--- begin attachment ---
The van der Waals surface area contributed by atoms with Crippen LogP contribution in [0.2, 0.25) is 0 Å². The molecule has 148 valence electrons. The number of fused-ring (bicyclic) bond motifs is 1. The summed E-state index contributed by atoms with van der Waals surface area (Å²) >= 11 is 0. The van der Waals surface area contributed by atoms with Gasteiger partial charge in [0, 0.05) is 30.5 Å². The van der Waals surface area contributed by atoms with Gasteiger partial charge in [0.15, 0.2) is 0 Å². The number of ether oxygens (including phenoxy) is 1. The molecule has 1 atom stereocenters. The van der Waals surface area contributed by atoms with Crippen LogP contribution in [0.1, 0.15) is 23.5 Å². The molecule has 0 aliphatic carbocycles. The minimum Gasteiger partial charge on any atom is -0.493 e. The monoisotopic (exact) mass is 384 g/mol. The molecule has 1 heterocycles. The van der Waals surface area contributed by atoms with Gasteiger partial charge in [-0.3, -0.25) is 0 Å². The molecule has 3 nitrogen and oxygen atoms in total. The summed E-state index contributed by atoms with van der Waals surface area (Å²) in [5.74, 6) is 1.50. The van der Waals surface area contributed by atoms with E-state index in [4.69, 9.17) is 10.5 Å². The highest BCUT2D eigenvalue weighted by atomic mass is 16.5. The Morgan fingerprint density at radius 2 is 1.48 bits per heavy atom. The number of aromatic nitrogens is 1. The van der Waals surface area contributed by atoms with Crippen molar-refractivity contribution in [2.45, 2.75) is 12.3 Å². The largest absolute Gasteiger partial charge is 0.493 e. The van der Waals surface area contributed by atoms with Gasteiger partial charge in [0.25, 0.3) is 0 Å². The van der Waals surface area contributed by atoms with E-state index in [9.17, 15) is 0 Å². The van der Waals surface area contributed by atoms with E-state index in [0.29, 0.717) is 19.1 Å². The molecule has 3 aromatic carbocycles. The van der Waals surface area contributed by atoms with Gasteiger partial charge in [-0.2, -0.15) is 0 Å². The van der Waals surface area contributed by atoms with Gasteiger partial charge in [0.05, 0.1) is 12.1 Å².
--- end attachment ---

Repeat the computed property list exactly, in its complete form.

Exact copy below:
The van der Waals surface area contributed by atoms with Crippen LogP contribution in [0.2, 0.25) is 0 Å². The molecule has 148 valence electrons. The number of fused-ring (bicyclic) bond motifs is 1. The summed E-state index contributed by atoms with van der Waals surface area (Å²) >= 11 is 0. The van der Waals surface area contributed by atoms with Gasteiger partial charge in [0, 0.05) is 30.5 Å². The van der Waals surface area contributed by atoms with Gasteiger partial charge in [0.15, 0.2) is 0 Å². The number of ether oxygens (including phenoxy) is 1. The molecule has 1 atom stereocenters. The van der Waals surface area contributed by atoms with Crippen LogP contribution in [0.1, 0.15) is 23.5 Å². The molecule has 0 aliphatic carbocycles. The minimum Gasteiger partial charge on any atom is -0.493 e. The monoisotopic (exact) mass is 384 g/mol. The molecule has 1 heterocycles. The van der Waals surface area contributed by atoms with Gasteiger partial charge in [-0.3, -0.25) is 0 Å². The molecule has 3 nitrogen and oxygen atoms in total. The summed E-state index contributed by atoms with van der Waals surface area (Å²) in [5.74, 6) is 1.50. The van der Waals surface area contributed by atoms with E-state index in [4.69, 9.17) is 10.5 Å². The highest BCUT2D eigenvalue weighted by atomic mass is 16.5. The Morgan fingerprint density at radius 2 is 1.48 bits per heavy atom. The number of aromatic nitrogens is 1. The van der Waals surface area contributed by atoms with Crippen molar-refractivity contribution in [2.45, 2.75) is 12.3 Å². The largest absolute Gasteiger partial charge is 0.493 e. The van der Waals surface area contributed by atoms with Gasteiger partial charge in [0.25, 0.3) is 0 Å². The van der Waals surface area contributed by atoms with E-state index in [9.17, 15) is 0 Å². The van der Waals surface area contributed by atoms with E-state index in [0.29, 0.717) is 19.1 Å². The molecule has 3 aromatic carbocycles. The van der Waals surface area contributed by atoms with Gasteiger partial charge in [-0.2, -0.15) is 0 Å². The van der Waals surface area contributed by atoms with Gasteiger partial charge in [0.05, 0.1) is 12.1 Å².